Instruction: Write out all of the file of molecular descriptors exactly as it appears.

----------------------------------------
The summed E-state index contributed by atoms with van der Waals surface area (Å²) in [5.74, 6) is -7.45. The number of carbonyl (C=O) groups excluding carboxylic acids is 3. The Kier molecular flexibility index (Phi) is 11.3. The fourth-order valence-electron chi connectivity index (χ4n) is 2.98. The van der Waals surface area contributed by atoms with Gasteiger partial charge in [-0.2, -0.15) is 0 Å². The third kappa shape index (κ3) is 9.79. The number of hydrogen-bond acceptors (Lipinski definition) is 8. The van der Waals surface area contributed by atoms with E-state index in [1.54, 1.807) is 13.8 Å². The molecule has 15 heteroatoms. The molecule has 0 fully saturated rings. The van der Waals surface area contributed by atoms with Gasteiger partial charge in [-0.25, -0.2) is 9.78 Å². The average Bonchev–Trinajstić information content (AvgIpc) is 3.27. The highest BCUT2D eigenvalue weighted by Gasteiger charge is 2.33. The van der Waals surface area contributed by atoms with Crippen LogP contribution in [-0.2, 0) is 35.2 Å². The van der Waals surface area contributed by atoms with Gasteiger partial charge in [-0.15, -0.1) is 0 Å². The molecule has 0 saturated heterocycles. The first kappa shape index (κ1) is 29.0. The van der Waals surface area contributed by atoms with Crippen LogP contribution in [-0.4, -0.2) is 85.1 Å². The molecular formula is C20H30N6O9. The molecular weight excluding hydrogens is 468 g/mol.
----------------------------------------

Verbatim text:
The summed E-state index contributed by atoms with van der Waals surface area (Å²) in [5.74, 6) is -7.45. The number of carbonyl (C=O) groups excluding carboxylic acids is 3. The Kier molecular flexibility index (Phi) is 11.3. The fourth-order valence-electron chi connectivity index (χ4n) is 2.98. The van der Waals surface area contributed by atoms with Gasteiger partial charge in [-0.2, -0.15) is 0 Å². The third kappa shape index (κ3) is 9.79. The number of hydrogen-bond acceptors (Lipinski definition) is 8. The van der Waals surface area contributed by atoms with E-state index in [1.54, 1.807) is 13.8 Å². The molecule has 15 heteroatoms. The molecule has 0 fully saturated rings. The van der Waals surface area contributed by atoms with Gasteiger partial charge in [-0.25, -0.2) is 9.78 Å². The average Bonchev–Trinajstić information content (AvgIpc) is 3.27. The highest BCUT2D eigenvalue weighted by Gasteiger charge is 2.33. The van der Waals surface area contributed by atoms with Crippen LogP contribution in [-0.2, 0) is 35.2 Å². The van der Waals surface area contributed by atoms with Gasteiger partial charge in [-0.15, -0.1) is 0 Å². The molecule has 0 saturated heterocycles. The first kappa shape index (κ1) is 29.0. The van der Waals surface area contributed by atoms with Crippen LogP contribution in [-0.4, -0.2) is 85.1 Å². The molecular formula is C20H30N6O9. The molecular weight excluding hydrogens is 468 g/mol.